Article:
1. Set, Plan & Manage Your Savings Goals
Develop a plan to help you save your deposit. Work out how long it will take you to save the amount you need, and how much you’ll have to put aside each pay.
2. Track Your Expenses & Cut Back on Extras
The easiest way to see where you can cut back is by doing a budget. Write down your essential costs, such as rent, bills and food, and subtract this amount from your income. What is left over is what you could potentially save for your deposit.
Give yourself some leeway – if your budget is too tight, it will be harder to reach your target. So don’t cut out all your fun expenses. It’s a good idea to set smaller savings goals along the way and reward yourself with low-cost things you enjoy when you achieve them.
3. Move Back into the Family Home
While it may not seem that appealing, many young people choose to move back into the family home while they are saving for their first house. Rent is likely to be one of your biggest expenses, so if you can cut this right down, you could increase your savings very quickly.
4. Get a High Interest Savings Account
Once you know how much you can save, make your money work for you. If you leave it in your everyday transaction account, you might be tempted to use the cash. You will also earn less interest than you would by transferring your savings to a high-interest savings account.
If you find a savings account that offers bonus interest for every month you don’t make a withdrawal, you’ll be less likely to touch the money unless it’s an emergency.
5. Automate Your Savings
Boost the balance in your savings account by transferring money to it as soon as you get paid. You can set up automatic transfers to your savings account online, or you can also ask your payroll department to send part of your pay to your savings account.
Automatic transfers allow you to ‘set and forget’, knowing that your savings are growing without you having to transfer them manually every time you get paid.
6. Consider Investing
Have you thought about investing your savings in shares or a managed fund? This is a good idea only if you plan to buy your home in a few years time because these investments are suited to long-term goals. For more information see investing.
Buying a house is exciting and life-changing; saving the deposit is a little less fun. But the more money you put down upfront, the less you’ll have to borrow. Here are some tips to help you save your deposit faster.
1. Work Out What You Can Afford
Be realistic. You may need to consider a smaller property, an older property, or a property in a different area, just to get you started in the property market.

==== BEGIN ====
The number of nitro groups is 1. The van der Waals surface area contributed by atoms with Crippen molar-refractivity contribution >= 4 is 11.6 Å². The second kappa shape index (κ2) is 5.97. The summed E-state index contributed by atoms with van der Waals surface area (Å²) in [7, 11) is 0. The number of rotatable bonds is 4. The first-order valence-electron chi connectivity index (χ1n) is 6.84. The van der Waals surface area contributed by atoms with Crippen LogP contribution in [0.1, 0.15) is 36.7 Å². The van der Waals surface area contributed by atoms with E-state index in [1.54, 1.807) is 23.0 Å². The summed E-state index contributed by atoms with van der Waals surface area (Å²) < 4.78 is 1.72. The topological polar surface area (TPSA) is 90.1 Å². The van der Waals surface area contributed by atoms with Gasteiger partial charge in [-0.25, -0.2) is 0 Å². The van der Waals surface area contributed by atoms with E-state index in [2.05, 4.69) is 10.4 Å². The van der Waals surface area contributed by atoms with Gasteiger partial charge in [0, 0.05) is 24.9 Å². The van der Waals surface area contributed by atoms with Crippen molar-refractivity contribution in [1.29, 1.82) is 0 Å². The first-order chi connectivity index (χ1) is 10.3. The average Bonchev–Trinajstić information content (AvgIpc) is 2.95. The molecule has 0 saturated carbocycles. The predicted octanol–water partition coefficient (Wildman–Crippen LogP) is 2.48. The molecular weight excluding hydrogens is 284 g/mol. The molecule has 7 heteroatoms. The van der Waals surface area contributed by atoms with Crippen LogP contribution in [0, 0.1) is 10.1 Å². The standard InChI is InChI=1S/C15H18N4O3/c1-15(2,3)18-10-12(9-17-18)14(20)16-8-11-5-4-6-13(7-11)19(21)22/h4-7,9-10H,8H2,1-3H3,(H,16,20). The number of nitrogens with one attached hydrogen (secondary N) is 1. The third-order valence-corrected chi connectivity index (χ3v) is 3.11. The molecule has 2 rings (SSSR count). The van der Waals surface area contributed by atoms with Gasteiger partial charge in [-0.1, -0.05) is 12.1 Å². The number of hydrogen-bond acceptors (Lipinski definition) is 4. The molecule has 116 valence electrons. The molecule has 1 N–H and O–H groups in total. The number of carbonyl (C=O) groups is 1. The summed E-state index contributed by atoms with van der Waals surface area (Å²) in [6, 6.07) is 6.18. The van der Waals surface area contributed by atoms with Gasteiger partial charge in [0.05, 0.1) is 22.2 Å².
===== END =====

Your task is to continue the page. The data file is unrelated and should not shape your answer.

2. Check Out Property Prices
The property market is always changing. To get an idea of property prices in the area you want to buy:
3. Check Your Loan to Value Ratio
When thinking about how much to save, check your loan to value ratio (LVR). This is calculated by dividing the amount of your home loan by the purchase price (or appraised value) of the property.
Lenders use your LVR to gauge how risky it would be to give you a loan. In general, the higher your LVR, the higher the risk the lender will not be repaid if you default on the loan and they have to sell the property. Having a high LVR may also affect your ability to refinance your loan later on, and you may have to pay mortgage insurance again if the LVR on the new loan is high. Usually lender’s mortgage insurance (LMI) is payable if your LVR is above 80%. This is a one-off insurance premium to protect the lender should you default on your home loan.
Some lenders also use your LVR to work out the interest rate on your home loan. For example, if your LVR is more than 80%, you could be charged a higher interest rate than a borrower with a lower LVR. This could make a big difference to your repayments, so it is important to save as much as you can towards a deposit to reduce the size of your loan and try to get your LVR under 80%.
Warning: This content is not designed to replace professional advice. It has been prepared without taking into account your objectives, financial situation or needs. You should consider the appropriateness of the advice, in light of your own objectives, financial situation or needs before making any decision as to whether this scheme is appropriate for you.